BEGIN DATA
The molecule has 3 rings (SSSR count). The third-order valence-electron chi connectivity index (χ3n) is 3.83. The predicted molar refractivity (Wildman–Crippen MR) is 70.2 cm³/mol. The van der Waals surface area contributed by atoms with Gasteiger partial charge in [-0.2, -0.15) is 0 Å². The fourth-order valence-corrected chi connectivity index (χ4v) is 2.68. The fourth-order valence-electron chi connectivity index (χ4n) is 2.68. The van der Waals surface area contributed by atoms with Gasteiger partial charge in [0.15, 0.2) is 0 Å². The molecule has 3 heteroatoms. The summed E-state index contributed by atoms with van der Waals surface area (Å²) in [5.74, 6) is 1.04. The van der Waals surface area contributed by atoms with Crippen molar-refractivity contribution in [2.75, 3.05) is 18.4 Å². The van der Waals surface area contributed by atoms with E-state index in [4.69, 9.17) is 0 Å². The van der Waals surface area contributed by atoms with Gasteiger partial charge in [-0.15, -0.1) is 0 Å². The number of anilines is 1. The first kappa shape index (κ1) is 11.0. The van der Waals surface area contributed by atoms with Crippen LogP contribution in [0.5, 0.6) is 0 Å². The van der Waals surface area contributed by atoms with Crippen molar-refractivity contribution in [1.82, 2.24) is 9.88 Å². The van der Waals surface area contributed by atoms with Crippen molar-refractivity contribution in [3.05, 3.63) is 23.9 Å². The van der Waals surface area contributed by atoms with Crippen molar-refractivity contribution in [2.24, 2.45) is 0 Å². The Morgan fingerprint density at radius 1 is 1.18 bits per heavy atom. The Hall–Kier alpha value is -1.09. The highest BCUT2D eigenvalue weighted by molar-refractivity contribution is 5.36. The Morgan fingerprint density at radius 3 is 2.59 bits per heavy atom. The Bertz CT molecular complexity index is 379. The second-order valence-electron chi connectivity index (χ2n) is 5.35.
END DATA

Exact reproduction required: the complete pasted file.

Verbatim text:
The molecule has 3 rings (SSSR count). The third-order valence-electron chi connectivity index (χ3n) is 3.83. The predicted molar refractivity (Wildman–Crippen MR) is 70.2 cm³/mol. The van der Waals surface area contributed by atoms with Gasteiger partial charge in [-0.2, -0.15) is 0 Å². The fourth-order valence-corrected chi connectivity index (χ4v) is 2.68. The fourth-order valence-electron chi connectivity index (χ4n) is 2.68. The van der Waals surface area contributed by atoms with Gasteiger partial charge in [0.15, 0.2) is 0 Å². The molecule has 3 heteroatoms. The summed E-state index contributed by atoms with van der Waals surface area (Å²) in [5.74, 6) is 1.04. The van der Waals surface area contributed by atoms with Crippen molar-refractivity contribution in [2.75, 3.05) is 18.4 Å². The van der Waals surface area contributed by atoms with E-state index in [4.69, 9.17) is 0 Å². The van der Waals surface area contributed by atoms with Gasteiger partial charge in [-0.15, -0.1) is 0 Å². The number of anilines is 1. The first kappa shape index (κ1) is 11.0. The van der Waals surface area contributed by atoms with Crippen LogP contribution in [0.5, 0.6) is 0 Å². The van der Waals surface area contributed by atoms with Crippen molar-refractivity contribution in [1.82, 2.24) is 9.88 Å². The van der Waals surface area contributed by atoms with Crippen molar-refractivity contribution in [3.05, 3.63) is 23.9 Å². The van der Waals surface area contributed by atoms with Crippen molar-refractivity contribution in [2.24, 2.45) is 0 Å². The Morgan fingerprint density at radius 1 is 1.18 bits per heavy atom. The Hall–Kier alpha value is -1.09. The highest BCUT2D eigenvalue weighted by molar-refractivity contribution is 5.36. The Morgan fingerprint density at radius 3 is 2.59 bits per heavy atom. The Bertz CT molecular complexity index is 379. The second-order valence-electron chi connectivity index (χ2n) is 5.35.